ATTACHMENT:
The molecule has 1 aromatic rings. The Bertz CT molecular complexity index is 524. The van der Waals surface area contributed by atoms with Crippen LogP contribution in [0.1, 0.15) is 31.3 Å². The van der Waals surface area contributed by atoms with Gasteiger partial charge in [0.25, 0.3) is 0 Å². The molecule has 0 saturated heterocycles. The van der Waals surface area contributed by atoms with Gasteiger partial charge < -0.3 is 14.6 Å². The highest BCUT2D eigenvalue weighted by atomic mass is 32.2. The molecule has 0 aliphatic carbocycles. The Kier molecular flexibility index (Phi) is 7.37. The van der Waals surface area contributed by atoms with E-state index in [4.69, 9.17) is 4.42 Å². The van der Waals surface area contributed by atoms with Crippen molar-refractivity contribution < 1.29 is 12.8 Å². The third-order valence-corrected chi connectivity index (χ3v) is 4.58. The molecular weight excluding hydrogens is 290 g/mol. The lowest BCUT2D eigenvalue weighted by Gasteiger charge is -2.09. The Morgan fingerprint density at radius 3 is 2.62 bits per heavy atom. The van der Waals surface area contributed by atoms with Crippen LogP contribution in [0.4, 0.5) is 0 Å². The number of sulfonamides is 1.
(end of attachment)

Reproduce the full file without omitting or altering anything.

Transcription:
The molecule has 1 aromatic rings. The Bertz CT molecular complexity index is 524. The van der Waals surface area contributed by atoms with Crippen LogP contribution in [0.1, 0.15) is 31.3 Å². The van der Waals surface area contributed by atoms with Gasteiger partial charge in [0.25, 0.3) is 0 Å². The molecule has 0 saturated heterocycles. The van der Waals surface area contributed by atoms with Gasteiger partial charge < -0.3 is 14.6 Å². The highest BCUT2D eigenvalue weighted by atomic mass is 32.2. The molecule has 0 aliphatic carbocycles. The Kier molecular flexibility index (Phi) is 7.37. The van der Waals surface area contributed by atoms with E-state index in [4.69, 9.17) is 4.42 Å². The van der Waals surface area contributed by atoms with Crippen molar-refractivity contribution < 1.29 is 12.8 Å². The third-order valence-corrected chi connectivity index (χ3v) is 4.58. The molecular weight excluding hydrogens is 290 g/mol. The lowest BCUT2D eigenvalue weighted by Gasteiger charge is -2.09. The Morgan fingerprint density at radius 3 is 2.62 bits per heavy atom. The van der Waals surface area contributed by atoms with Crippen LogP contribution in [0.4, 0.5) is 0 Å². The number of sulfonamides is 1.